The Scottish salmon sector operates to the very highest standards of health, biosecurity and hygiene.
Such world leading standards and principles are ingrained within our sector and across all who farm, process and transport fish to the consumer.
Prior to Covid-19 these high standards already sought to prevent the transmission of any harmful organism (bacterial, viral), but have since been added to with tailored controls surrounding coronavirus prevention.
The degeneration of cells and organs are part of the natural ageing process, but by taking careful dietary steps you can help to minimise the effects.
People in their senior years tend to eat more salmon, and therefore more of the health enhancing Omega-3 fatty acids compared to other age groups.
Scientific studies have shown that long chain Omega-3s can help to minimise the risks of numerous conditions, many of which are often linked with the natural ageing process.
Doctors appear to have confirmed that fish gives you brains! And not only does eating oily fish, such as Scottish salmon, help brains develop research suggests it also helps children to use them better.
In an University of Oxford study, some children given Omega-3s and Omega-6s showed improvements in learning and concentration.
It’s 2020, and we are more aware of what we eat than ever before. Choosing a meal can raise many questions: Is it organic? Is it sustainably produced? Where does it come from?
Many people use food supplements to complement their diets, particularly if they are trying to reduce their meat consumption. Some athletes and fitness fanatics love their powders and meal-replacement shakes, as they offer a potential quick fix for their protein needs.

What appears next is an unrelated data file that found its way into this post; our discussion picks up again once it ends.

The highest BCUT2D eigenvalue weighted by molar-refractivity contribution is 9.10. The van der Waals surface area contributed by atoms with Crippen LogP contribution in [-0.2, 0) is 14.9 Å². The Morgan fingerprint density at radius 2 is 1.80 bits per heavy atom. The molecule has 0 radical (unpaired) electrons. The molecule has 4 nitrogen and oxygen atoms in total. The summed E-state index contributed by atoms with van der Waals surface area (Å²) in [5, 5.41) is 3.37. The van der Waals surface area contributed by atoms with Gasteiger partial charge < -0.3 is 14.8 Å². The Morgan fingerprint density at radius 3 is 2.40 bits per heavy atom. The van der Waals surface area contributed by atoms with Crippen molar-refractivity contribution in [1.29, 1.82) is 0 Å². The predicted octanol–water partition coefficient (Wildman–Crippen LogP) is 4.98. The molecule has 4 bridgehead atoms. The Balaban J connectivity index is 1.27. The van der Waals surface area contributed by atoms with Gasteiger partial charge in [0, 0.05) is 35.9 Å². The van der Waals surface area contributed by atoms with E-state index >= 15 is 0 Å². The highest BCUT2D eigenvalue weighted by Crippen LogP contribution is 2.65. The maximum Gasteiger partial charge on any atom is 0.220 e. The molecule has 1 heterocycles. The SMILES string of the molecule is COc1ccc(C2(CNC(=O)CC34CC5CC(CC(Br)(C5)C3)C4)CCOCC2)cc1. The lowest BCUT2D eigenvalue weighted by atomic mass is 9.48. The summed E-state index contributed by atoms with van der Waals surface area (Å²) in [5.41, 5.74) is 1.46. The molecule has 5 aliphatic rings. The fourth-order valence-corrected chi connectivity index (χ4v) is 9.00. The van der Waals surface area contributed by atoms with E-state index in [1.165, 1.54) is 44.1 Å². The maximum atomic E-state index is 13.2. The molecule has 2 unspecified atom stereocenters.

Professional athletes know that eating well is just as important as training well.
Fish - especially oily fish like salmon - is a key part of any athlete’s diet, so much so that many call it a “superfood”. Here are five reasons why:
Omega-3s are termed essential fatty acids because they are critical for good health. However, the body cannot make them on its own. For this reason, Omega-3s must be obtained from food, particularly oily fish such as salmon.
Choosing the most effective Omega-3s, such as those found in oil-rich fish (EPA and DHA), provides these fatty acids in the most effective form.
Scottish salmon are not genetically modified and the Scottish salmon sector remains opposed to the introduction of any such stocks.
The Scottish Salmon Producers Organisation has a publicly stated policy of opposing the use of genetic modification (transgenics) in salmon production.
There is currently no such activity on Scottish farms and we can foresee no circumstance under which there would be in the future.